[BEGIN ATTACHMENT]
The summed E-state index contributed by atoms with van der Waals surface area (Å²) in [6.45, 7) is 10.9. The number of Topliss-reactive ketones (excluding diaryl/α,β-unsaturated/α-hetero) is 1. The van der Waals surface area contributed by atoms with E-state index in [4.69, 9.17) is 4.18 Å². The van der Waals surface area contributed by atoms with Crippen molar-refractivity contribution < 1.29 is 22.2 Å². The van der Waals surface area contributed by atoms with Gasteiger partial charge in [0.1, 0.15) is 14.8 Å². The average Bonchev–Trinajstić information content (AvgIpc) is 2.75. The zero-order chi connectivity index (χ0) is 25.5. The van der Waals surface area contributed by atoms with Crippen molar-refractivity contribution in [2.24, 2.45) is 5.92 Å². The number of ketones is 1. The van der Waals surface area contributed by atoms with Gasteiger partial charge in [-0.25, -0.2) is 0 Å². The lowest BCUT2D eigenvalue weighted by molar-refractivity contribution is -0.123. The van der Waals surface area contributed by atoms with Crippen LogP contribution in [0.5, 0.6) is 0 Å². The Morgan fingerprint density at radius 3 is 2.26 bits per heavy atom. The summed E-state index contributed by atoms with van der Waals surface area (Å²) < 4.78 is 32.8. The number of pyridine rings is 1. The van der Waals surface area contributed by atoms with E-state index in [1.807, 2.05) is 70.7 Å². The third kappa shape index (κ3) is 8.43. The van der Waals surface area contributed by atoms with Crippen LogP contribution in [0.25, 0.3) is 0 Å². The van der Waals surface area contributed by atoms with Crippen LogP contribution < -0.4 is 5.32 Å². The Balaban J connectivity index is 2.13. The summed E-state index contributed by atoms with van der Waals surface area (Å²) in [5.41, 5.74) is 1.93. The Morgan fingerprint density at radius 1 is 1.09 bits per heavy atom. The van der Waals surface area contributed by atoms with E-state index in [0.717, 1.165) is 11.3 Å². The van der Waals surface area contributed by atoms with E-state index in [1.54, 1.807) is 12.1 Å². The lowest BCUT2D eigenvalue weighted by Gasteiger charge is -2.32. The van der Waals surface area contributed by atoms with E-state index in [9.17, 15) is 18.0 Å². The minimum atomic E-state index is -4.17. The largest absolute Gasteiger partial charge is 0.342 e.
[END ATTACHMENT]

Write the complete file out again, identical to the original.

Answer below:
The summed E-state index contributed by atoms with van der Waals surface area (Å²) in [6.45, 7) is 10.9. The number of Topliss-reactive ketones (excluding diaryl/α,β-unsaturated/α-hetero) is 1. The van der Waals surface area contributed by atoms with E-state index in [4.69, 9.17) is 4.18 Å². The van der Waals surface area contributed by atoms with Crippen molar-refractivity contribution < 1.29 is 22.2 Å². The van der Waals surface area contributed by atoms with Gasteiger partial charge in [0.1, 0.15) is 14.8 Å². The average Bonchev–Trinajstić information content (AvgIpc) is 2.75. The zero-order chi connectivity index (χ0) is 25.5. The van der Waals surface area contributed by atoms with Crippen molar-refractivity contribution in [2.24, 2.45) is 5.92 Å². The number of ketones is 1. The van der Waals surface area contributed by atoms with Gasteiger partial charge in [-0.25, -0.2) is 0 Å². The lowest BCUT2D eigenvalue weighted by molar-refractivity contribution is -0.123. The van der Waals surface area contributed by atoms with Crippen LogP contribution in [0.5, 0.6) is 0 Å². The Morgan fingerprint density at radius 3 is 2.26 bits per heavy atom. The summed E-state index contributed by atoms with van der Waals surface area (Å²) < 4.78 is 32.8. The number of pyridine rings is 1. The van der Waals surface area contributed by atoms with E-state index in [1.807, 2.05) is 70.7 Å². The third kappa shape index (κ3) is 8.43. The van der Waals surface area contributed by atoms with Crippen LogP contribution in [0.25, 0.3) is 0 Å². The van der Waals surface area contributed by atoms with Crippen LogP contribution < -0.4 is 5.32 Å². The Balaban J connectivity index is 2.13. The summed E-state index contributed by atoms with van der Waals surface area (Å²) in [5.41, 5.74) is 1.93. The Morgan fingerprint density at radius 1 is 1.09 bits per heavy atom. The van der Waals surface area contributed by atoms with E-state index in [0.717, 1.165) is 11.3 Å². The van der Waals surface area contributed by atoms with E-state index in [1.54, 1.807) is 12.1 Å². The lowest BCUT2D eigenvalue weighted by Gasteiger charge is -2.32. The van der Waals surface area contributed by atoms with E-state index in [9.17, 15) is 18.0 Å². The minimum atomic E-state index is -4.17. The largest absolute Gasteiger partial charge is 0.342 e.